ARRL

ARRL Propagation Bulletin ARLP018 (2010)

SB PROP @ ARL $ARLP018
ARLP018 Propagation de K7RA

ZCZC AP18
QST de W1AW  
Propagation Forecast Bulletin 18  ARLP018
From Tad Cook, K7RA
Seattle, WA  May 7, 2010
To all radio amateurs 

SB PROP ARL ARLP018
ARLP018 Propagation de K7RA

Sunspots made a strong return this week, and so did geomagnetic
activity.  Average daily solar flux increased 4.2 points to 79.6,
and on Wednesday, May 5 the daily sunspot number reached 77, the
highest in nearly four years.  The sunspot number hasn't been as
high since May 28, 2006, when it was 78.

Last Friday, April 30, sunspot group 1064 appeared, and then faded
after the third day.  On Sunday groups 1065, 1066 and 1067 appeared,
and the next day 1063 made a reappearance, along with new group
1068.  1069 arose on May 4 and 1065 disappeared. 1070 appeared on
May 5.  1069 grew quickly, and the sunspot number rose from 61 to 70
and then 77 on Wednesday, but dropped to 45 on May 6, when 1066 and
1077 disappeared.

Solar flux rose steadily from 76.2 on April 29 to 83.2 on May 5, but
dropped over four points to 79.1 on May 6.  NOAA and USAF predict
solar flux to decline over the next few days, with the May 7-10 flux
values at 78, 76, 75, and 75.  This probably indicates another short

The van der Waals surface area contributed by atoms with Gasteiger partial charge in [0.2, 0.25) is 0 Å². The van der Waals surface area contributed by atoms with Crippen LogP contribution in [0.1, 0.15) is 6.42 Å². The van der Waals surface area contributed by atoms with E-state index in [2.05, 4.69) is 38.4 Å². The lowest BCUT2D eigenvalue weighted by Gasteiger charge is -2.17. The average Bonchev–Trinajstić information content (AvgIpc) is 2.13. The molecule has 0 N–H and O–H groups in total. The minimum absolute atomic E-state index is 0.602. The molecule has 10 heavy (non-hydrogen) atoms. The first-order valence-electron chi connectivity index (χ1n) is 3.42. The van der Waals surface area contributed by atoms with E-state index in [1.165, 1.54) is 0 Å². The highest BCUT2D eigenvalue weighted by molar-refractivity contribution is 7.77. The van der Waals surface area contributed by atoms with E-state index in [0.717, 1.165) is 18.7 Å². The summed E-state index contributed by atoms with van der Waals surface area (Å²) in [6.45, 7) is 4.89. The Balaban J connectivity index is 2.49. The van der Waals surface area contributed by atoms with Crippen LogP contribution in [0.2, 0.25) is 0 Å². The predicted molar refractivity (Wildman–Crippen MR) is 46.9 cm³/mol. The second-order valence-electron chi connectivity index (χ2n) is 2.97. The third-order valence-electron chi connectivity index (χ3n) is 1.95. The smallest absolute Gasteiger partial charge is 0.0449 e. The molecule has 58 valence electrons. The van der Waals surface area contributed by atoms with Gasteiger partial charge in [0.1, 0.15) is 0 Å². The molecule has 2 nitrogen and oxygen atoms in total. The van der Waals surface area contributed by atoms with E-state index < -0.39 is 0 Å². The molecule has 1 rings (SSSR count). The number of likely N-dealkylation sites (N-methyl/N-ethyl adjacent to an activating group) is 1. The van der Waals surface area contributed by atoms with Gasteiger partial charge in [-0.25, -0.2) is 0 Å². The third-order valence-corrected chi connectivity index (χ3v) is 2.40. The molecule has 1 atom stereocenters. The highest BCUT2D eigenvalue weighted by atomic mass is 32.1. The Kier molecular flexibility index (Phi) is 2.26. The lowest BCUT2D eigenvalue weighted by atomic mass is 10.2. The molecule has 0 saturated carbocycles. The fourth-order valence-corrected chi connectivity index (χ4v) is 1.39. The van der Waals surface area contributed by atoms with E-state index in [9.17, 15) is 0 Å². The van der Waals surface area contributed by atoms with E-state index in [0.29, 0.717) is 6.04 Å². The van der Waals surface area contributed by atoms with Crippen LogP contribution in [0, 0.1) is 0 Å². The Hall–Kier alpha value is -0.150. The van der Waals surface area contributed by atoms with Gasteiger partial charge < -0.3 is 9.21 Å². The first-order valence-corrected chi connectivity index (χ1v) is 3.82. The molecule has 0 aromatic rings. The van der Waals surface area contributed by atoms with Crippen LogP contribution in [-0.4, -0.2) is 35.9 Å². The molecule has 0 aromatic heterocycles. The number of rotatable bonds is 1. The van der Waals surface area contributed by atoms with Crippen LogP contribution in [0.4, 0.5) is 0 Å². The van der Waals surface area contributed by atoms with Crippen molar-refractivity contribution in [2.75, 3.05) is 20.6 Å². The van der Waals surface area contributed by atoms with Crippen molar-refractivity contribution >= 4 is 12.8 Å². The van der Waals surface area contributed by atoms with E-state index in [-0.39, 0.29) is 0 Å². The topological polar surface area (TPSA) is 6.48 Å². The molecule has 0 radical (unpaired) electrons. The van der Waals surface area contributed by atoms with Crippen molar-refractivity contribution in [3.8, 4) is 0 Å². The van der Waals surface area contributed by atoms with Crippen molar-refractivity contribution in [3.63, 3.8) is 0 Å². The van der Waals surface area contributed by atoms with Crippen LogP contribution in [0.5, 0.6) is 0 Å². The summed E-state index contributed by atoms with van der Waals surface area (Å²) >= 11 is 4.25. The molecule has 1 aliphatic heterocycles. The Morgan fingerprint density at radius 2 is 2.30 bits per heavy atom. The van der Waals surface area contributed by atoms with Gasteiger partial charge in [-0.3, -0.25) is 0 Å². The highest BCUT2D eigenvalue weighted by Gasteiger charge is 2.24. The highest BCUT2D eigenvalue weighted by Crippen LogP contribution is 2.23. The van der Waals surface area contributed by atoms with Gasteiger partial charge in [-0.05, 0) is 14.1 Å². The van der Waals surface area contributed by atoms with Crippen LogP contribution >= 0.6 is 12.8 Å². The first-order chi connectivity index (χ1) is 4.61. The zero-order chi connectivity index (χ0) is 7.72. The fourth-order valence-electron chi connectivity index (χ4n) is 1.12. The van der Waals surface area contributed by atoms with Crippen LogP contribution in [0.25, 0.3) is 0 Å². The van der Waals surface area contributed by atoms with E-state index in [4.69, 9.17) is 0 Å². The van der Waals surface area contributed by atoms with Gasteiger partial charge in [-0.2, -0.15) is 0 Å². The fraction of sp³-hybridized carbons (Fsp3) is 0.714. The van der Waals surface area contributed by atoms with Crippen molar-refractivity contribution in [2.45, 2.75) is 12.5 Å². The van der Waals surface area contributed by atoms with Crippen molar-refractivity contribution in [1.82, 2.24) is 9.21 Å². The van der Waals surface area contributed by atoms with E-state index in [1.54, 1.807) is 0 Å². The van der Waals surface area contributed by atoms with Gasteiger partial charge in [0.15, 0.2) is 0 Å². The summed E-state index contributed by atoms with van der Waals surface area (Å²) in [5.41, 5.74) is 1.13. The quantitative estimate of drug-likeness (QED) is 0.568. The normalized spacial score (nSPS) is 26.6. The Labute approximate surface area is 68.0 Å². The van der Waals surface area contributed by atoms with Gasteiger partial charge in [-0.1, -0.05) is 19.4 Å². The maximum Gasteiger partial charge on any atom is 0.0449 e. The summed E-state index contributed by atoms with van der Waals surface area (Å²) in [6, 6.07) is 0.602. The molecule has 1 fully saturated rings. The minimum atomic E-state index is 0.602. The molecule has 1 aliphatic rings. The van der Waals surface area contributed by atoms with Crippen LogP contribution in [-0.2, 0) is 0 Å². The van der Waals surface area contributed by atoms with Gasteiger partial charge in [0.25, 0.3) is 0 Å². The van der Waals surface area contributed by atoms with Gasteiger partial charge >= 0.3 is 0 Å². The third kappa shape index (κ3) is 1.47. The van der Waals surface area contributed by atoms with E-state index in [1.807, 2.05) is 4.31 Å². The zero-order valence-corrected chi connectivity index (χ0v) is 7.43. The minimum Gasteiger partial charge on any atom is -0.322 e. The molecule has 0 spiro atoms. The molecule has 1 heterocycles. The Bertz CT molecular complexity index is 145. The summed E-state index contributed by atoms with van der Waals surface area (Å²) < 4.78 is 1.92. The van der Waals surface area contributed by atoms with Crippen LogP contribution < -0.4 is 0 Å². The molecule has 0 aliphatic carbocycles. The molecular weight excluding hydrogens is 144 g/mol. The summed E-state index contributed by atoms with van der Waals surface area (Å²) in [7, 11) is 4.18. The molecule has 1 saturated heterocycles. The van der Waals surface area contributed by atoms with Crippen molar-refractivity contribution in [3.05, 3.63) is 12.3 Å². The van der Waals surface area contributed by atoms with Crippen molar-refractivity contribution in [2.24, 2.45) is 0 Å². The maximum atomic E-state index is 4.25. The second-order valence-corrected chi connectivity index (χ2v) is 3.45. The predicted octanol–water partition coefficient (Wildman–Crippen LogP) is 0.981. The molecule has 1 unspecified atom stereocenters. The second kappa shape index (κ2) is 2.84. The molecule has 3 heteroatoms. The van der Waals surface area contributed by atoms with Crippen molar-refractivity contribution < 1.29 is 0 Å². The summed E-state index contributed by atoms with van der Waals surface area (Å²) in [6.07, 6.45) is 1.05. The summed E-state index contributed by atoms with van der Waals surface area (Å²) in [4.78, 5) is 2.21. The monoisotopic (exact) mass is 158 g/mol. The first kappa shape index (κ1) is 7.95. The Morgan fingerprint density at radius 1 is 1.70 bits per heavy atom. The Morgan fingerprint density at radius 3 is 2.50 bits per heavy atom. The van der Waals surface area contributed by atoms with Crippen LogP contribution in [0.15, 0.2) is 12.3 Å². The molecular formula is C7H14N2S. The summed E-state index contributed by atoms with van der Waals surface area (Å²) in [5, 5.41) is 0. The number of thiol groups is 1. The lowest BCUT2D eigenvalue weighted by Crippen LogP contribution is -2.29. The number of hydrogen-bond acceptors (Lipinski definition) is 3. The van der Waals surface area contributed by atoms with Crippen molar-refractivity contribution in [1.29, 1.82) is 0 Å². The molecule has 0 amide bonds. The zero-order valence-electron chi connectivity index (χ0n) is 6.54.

quiet period with little or no sunspot appearances.

A look at the STEREO mission image at http://stereo.gsfc.nasa.gov/
on Friday morning shows no bright spots (indicators of magnetic
activity and sometimes sunspots) coming up.  STEREO achieved 89%
coverage on May 6, and is expected to reach 90% on June 18, 2010.
Expect 95% coverage by October 12.

Along with increased sunspots came rising geomagnetic activity.  The
peak days were Sunday and Monday, when the planetary A index was 39
and 27, and the K index went as high as six over several three-hour
periods.

NOAA and USAF predict planetary A index for May 7-13 at 9, 12, 12,
8, 8, 5 and 5.  Geophysical Institute Prague predicts quiet
conditions for May 7, unsettled May 8, quiet to unsettled May 9-10,
unsettled May 11, and quiet May 12-13.

Now that April has ended, we can look at sunspot averages for the
past month and the past three month period.

Average daily sunspot number for April was only 11.2, down from
21.3, 31 and 25.2 for January through March.  The three-month moving
average centered on March was 22.3, close to the averages of 22.4
and 25.7 centered on January and February.

Look on page 10 of the NOAA Space Weather Operations Preliminary
Report and Forecast for May 4 at,
http://www.swpc.noaa.gov/weekly/pdf/prf1809.pdf.  It shows the
current sunspot cycle peaking at a smoothed value of 90 in February
through July 2013.  Also note how the monthly sunspot numbers this
year as reflected in the graph decline from the projected values.

Tomas David Hood, NW7US, who edits the Propagation column in CQ
Magazine, has a propagation resource at http://prop.hfradio.org/.
He also has a Facebook page that features frequent reports and
comments on solar activity and propagation.  On Facebook do a search
for "Space Weather and Radio Resources at HFRadio.org."

Bob Kile, W7RH had a comment regarding this week's increasing
sunspot activity.  He writes, "Shucks Tad, I really enjoyed the last